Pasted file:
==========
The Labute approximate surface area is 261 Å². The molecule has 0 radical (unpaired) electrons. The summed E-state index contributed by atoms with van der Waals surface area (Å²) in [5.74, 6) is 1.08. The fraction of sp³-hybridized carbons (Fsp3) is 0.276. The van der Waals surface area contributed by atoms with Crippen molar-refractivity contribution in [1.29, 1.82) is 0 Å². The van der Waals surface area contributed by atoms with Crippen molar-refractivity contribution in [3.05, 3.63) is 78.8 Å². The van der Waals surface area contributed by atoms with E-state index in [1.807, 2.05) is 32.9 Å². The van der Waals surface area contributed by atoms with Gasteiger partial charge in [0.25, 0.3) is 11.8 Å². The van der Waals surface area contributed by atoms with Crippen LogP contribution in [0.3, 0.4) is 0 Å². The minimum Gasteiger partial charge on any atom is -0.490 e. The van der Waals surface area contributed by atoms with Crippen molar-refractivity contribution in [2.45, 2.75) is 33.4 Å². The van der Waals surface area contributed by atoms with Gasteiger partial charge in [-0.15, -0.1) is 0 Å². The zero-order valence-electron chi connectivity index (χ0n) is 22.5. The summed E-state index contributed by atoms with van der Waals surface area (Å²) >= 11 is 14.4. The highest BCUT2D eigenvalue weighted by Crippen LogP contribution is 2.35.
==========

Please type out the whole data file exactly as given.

The Labute approximate surface area is 261 Å². The molecule has 0 radical (unpaired) electrons. The summed E-state index contributed by atoms with van der Waals surface area (Å²) in [5.74, 6) is 1.08. The fraction of sp³-hybridized carbons (Fsp3) is 0.276. The van der Waals surface area contributed by atoms with Crippen molar-refractivity contribution in [1.29, 1.82) is 0 Å². The van der Waals surface area contributed by atoms with Crippen molar-refractivity contribution in [3.05, 3.63) is 78.8 Å². The van der Waals surface area contributed by atoms with E-state index in [1.807, 2.05) is 32.9 Å². The van der Waals surface area contributed by atoms with Gasteiger partial charge in [0.25, 0.3) is 11.8 Å². The van der Waals surface area contributed by atoms with Crippen LogP contribution in [0.3, 0.4) is 0 Å². The minimum Gasteiger partial charge on any atom is -0.490 e. The van der Waals surface area contributed by atoms with Crippen molar-refractivity contribution in [2.45, 2.75) is 33.4 Å². The van der Waals surface area contributed by atoms with Gasteiger partial charge in [-0.15, -0.1) is 0 Å². The zero-order valence-electron chi connectivity index (χ0n) is 22.5. The summed E-state index contributed by atoms with van der Waals surface area (Å²) >= 11 is 14.4. The highest BCUT2D eigenvalue weighted by Crippen LogP contribution is 2.35.